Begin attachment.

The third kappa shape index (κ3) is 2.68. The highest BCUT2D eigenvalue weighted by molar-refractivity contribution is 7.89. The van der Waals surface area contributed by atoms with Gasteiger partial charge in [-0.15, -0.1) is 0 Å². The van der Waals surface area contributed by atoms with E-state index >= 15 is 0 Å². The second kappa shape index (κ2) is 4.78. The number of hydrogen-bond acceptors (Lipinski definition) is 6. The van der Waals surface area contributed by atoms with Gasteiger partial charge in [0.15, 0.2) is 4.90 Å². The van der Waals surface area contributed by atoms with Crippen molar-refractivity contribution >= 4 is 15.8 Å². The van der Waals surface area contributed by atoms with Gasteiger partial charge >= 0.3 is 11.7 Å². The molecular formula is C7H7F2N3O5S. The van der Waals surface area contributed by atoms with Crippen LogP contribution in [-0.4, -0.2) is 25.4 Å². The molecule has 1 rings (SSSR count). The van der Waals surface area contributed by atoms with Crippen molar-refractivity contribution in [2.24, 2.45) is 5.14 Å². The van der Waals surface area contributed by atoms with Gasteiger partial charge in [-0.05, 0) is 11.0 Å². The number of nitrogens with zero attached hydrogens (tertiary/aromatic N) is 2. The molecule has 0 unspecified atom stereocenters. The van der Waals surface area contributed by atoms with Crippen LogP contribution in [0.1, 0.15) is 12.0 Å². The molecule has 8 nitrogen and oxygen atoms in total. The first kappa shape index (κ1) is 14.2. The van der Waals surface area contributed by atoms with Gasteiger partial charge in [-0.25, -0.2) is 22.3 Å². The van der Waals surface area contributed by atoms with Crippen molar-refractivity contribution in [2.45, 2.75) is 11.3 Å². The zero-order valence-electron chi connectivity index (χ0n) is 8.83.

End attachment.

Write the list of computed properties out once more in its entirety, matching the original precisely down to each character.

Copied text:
The third kappa shape index (κ3) is 2.68. The highest BCUT2D eigenvalue weighted by molar-refractivity contribution is 7.89. The van der Waals surface area contributed by atoms with Gasteiger partial charge in [-0.15, -0.1) is 0 Å². The van der Waals surface area contributed by atoms with E-state index >= 15 is 0 Å². The second kappa shape index (κ2) is 4.78. The number of hydrogen-bond acceptors (Lipinski definition) is 6. The van der Waals surface area contributed by atoms with Gasteiger partial charge in [0.15, 0.2) is 4.90 Å². The van der Waals surface area contributed by atoms with Crippen molar-refractivity contribution >= 4 is 15.8 Å². The van der Waals surface area contributed by atoms with Gasteiger partial charge >= 0.3 is 11.7 Å². The molecular formula is C7H7F2N3O5S. The van der Waals surface area contributed by atoms with Crippen LogP contribution in [-0.4, -0.2) is 25.4 Å². The molecule has 1 rings (SSSR count). The van der Waals surface area contributed by atoms with Crippen molar-refractivity contribution in [2.24, 2.45) is 5.14 Å². The van der Waals surface area contributed by atoms with Gasteiger partial charge in [-0.05, 0) is 11.0 Å². The number of nitrogens with zero attached hydrogens (tertiary/aromatic N) is 2. The molecule has 0 unspecified atom stereocenters. The van der Waals surface area contributed by atoms with Crippen LogP contribution in [0.1, 0.15) is 12.0 Å². The molecule has 8 nitrogen and oxygen atoms in total. The first kappa shape index (κ1) is 14.2. The van der Waals surface area contributed by atoms with Gasteiger partial charge in [-0.25, -0.2) is 22.3 Å². The van der Waals surface area contributed by atoms with Crippen molar-refractivity contribution in [2.45, 2.75) is 11.3 Å². The zero-order valence-electron chi connectivity index (χ0n) is 8.83.